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NATS Introduction

NATS is an open-source, cloud-native messaging system. In addition to functioning as the “nervous system” for the Apcera platform, companies like Baidu, Siemens, VMware, HTC, and Ericsson rely on NATS for its highly performant and resilient messaging capabilities.

NATS server

NATS provides a lightweight server that is written in the Go programming language. Apcera actively maintains and supports the NATS server source code, binary distributions, and Docker image.

NATS clients

There are several client libraries for NATS. Apcera actively maintains and supports the Go, Node, Ruby, Java, C, C# and NGINX C clients, and there are several community-provided clients.

You can write your own client in any language you choose. NATS provides a simple, text-based protocol that makes writing clients a breeze.

NATS design goals

The core principles underlying NATS are performance, scalability, and ease-of-use. Based on these principles, NATS is designed around the following core features:

  • Highly performant (fast)
  • Always on and available (dial tone)
  • Extremely lightweight (small footprint)
  • Support for multiple qualities of service (including guaranteed “at-least-once” delivery with NATS Streaming)
  • Support for various messaging models and use cases (flexible)

NATS use cases

NATS is a simple yet powerful messaging system designed to natively support modern cloud architectures. Because complexity does not scale, NATS is designed to be easy to use and implement, while offering multiple qualities of service.

Some of the use cases and requirements that are ideal for NATS include:

  • High throughput message fanout - a small number of data producers (publishers) need to frequently send data to a much larger group of consumers (subscribers), many of whom share common interest in specific data sets or categories (subjects)
  • Addressing, discovery - sending data to specific application instances, devices, or users, or discovering all application instances/devices/users that are connected to your infrastructure.
  • Command and control (control plane) - sending commands to running applications/devices and receiving status back from applications/devices, e.g. SCADA, satellite telemetry, IOT.
  • Load balancing - your application(s) produces a large volume of work items or requests and you would like to use a dynamically scalable pool of worker application instances to ensure you’re meeting SLAs or other performance targets.
  • N-way scalability - you’d like your communication infrastructure to take maximum advantage of Go’s highly efficient concurrency/scheduling mechanisms to enhance horizontal and vertical scalability regardless of environment.
  • Location transparency - your applications need to scale to a very high number of instances spread out geographically, and you can’t afford the fragility of tightly coupling your applications with detailed, specific endpoint-configuration information about where other applications are, and what type of data they are producing or consuming.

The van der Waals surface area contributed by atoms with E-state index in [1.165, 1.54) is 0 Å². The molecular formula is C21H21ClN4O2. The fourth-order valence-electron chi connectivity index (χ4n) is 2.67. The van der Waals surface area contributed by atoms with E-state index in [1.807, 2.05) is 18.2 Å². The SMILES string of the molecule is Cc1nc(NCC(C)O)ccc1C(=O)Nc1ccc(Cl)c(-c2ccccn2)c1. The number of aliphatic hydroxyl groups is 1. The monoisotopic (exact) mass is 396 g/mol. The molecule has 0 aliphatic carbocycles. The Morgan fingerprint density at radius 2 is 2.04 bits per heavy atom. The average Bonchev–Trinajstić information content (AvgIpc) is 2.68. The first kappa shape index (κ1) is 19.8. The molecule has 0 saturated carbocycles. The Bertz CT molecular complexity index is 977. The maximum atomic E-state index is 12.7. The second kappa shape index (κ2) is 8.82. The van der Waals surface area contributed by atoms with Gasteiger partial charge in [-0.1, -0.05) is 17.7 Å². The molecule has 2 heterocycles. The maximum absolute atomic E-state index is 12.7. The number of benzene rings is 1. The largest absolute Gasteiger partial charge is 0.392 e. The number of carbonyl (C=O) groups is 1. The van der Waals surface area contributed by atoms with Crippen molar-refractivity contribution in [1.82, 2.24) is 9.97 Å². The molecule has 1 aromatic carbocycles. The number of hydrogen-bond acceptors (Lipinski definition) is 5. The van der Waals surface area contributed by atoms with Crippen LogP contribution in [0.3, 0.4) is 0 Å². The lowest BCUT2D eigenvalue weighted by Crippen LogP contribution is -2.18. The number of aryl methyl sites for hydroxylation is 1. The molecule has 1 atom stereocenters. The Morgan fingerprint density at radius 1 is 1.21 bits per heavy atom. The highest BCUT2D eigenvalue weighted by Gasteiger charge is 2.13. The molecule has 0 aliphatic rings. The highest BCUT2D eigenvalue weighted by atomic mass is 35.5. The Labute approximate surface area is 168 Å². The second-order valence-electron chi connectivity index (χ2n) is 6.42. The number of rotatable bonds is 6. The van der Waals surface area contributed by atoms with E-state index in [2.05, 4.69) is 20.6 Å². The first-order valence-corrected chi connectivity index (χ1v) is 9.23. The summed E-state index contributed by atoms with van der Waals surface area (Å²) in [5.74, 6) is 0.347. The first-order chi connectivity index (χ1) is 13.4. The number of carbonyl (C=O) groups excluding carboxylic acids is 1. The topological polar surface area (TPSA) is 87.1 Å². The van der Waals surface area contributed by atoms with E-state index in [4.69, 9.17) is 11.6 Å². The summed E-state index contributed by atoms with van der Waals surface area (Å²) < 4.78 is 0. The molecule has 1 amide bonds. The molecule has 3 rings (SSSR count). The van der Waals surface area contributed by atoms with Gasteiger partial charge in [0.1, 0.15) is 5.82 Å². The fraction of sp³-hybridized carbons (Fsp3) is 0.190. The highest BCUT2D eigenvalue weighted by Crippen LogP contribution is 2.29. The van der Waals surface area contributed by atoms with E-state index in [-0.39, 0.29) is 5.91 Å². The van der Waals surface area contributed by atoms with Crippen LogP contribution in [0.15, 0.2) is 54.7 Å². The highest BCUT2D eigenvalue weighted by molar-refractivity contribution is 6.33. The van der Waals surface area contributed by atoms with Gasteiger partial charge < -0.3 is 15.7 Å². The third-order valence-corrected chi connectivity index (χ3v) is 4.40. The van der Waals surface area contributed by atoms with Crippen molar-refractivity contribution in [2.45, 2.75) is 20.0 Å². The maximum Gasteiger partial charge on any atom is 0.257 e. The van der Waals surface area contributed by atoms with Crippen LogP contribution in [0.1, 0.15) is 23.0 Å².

• Fault tolerance - your application needs to be highly resilient to network or other outages that may be beyond your control, and you need the underlying application data communication to seamlessly recover from connectivity outages

With NATS Streaming, a data streaming service for NATS, additional use cases include:

  • Event streaming with replay from specific time or sequence (or relevant offset)
  • Durable subscriptions for transient clients
  • Persistent/guaranteed message delivery

NATS messaging models

NATS supports various messaging models, including:

NATS features

NATS provides the following unique features:

  • Pure pub-sub
    • Never assumes the audience.
    • Always “on” dial tone.
  • Clustered mode server
    • NATS servers can be clustered together.
    • Distributed queueing across clusters.
    • Cluster-aware clients.
  • Auto-pruning of subscribers
    • To support scaling, NATS provides for auto-pruning of client connections.
    • If a client app is slow consuming messages, NATS will cut off the client.
    • If a client is not responsive within the ping-pong interval, the server cuts it off.
    • Clients implement retry logic.
  • Text-based protocol
    • Makes it easy to get started with new clients.
    • Does not affect server performance.
    • Can Telnet directly to the server and send messages across the wire.
  • Multiple qualities of service (QoS)
    • At-most-once delivery (TCP level reliability) - NATS delivers messages to immediately eligible subscribers but does not persist the messages.
    • At-least-once delivery (via NATS Streaming) - Messages persisted until delivery to subscribers has been confirmed, or timeout expires, or storage exhausted.
  • Durable subscriptions (via NATS Streaming)
    • Subscription delivery state is maintained so that durable subscriptions may pick up where they left off during a previous session.
  • Event streaming service (via NATS Streaming)
    • Messages may be persisted to memory, file, or other secondary storage for later replay by time, sequence number, or relative offset.
  • Last/Initial value caching (via NATS Streaming)
    • Subscription delivery can begin with the most recently published message for a subscription.

NATS FAQs

See our FAQ page.